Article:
8-12 Years | Booster & Seat Belt
When Should Children advance to A Seat Belt?
Always use your booster seat to the maximum height or weight the booster allows before moving your child to a seat belt.
Most older children taller than 4'9" can sit in a seat belt.
To determine whether your child is big enough to no longer use a booster, be sure you have him take "The Seat Belt Fit Test." If he doesn't pass all the steps, it's not a big deal. Just be sure he continues using a booster with the seat belt, and retest in a couple months.The Seat Belt Fit Test
- Have your child sit in a back seat with their bottom and back against the vehicle's seat back.
Do the child's knees bend at the seat's edge? If yes, go on. If not, the child must stay in a booster seat.
- Buckle the seat belt. Does the lap belt stay low on the hips? If yes, go on. If it rests on the soft part of the stomach, the child must stay in a booster seat.
- Look at the shoulder belt. Does it lay on the collarbone and shoulder? If yes, go on. If it is on the face or neck, the child must remain in a booster seat. NEVER put the shoulder belt under the child's arm or behind the child's back. Do not allow children to play with the shoulder portion of a seat belt.
- Can the child maintain the correct seating position with the shoulder belt on the shoulder and the lap belt low across the hips? If yes, the child has passed the Safety Belt Fit Test. If no, the child should return to a booster seat and retest in a month.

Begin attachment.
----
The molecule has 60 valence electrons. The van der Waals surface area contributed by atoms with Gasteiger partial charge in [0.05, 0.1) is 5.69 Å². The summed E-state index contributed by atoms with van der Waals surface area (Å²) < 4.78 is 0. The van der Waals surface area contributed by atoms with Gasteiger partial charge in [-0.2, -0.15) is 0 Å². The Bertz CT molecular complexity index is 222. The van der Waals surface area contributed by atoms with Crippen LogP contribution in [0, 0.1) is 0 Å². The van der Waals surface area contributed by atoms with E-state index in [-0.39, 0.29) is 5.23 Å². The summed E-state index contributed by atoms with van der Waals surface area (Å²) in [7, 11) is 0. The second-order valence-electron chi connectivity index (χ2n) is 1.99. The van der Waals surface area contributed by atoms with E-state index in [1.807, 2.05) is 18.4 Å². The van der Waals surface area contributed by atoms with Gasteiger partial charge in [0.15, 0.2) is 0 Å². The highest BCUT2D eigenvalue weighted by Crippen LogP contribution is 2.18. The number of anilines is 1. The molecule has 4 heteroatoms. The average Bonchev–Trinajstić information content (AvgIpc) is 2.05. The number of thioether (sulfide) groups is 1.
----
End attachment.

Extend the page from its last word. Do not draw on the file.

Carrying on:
- Children under 4'9", who use a seat belt only, are four times more likely to sustain serious injuries than a child using a booster seat.
- Children under 13 years old should sit in the rear seat.
- If your child is under 13 years and must sit in a front seat with a passenger-side air bag, properly restrain your child and move the vehicle seat back as far as possible.
Why children should be in a booster seat until 4’9”
Selecting the correct booster seat for your child
There are two basic types of booster seats: high-back booster seats and base booster seats. However, there are many styles of booster seats on the market for parents to choose from. Carefully study the different booster seats available to find the one best suited for your child and your vehicle. Also, be sure to read your vehicle owner's manual for information on installing child restraints and boosters in your vehicle. Always follow the age, weight, height and other guidelines provided by the car seat manufacturer. The following are descriptions of the main types of booster seats, all of which "boost" your child up so the vehicle's seat belt fits better.
In general, high-back booster seats can be used for children who weigh 30 to 100 pounds. This type of seat helps prevent whiplash in children who ride in vehicles without back-seat head restraints, which can be found in some mini-vans, wagons and sport-utility vehicles. These boosters usually have a guide that helps keep the shoulder belt in place and more head protection for younger children.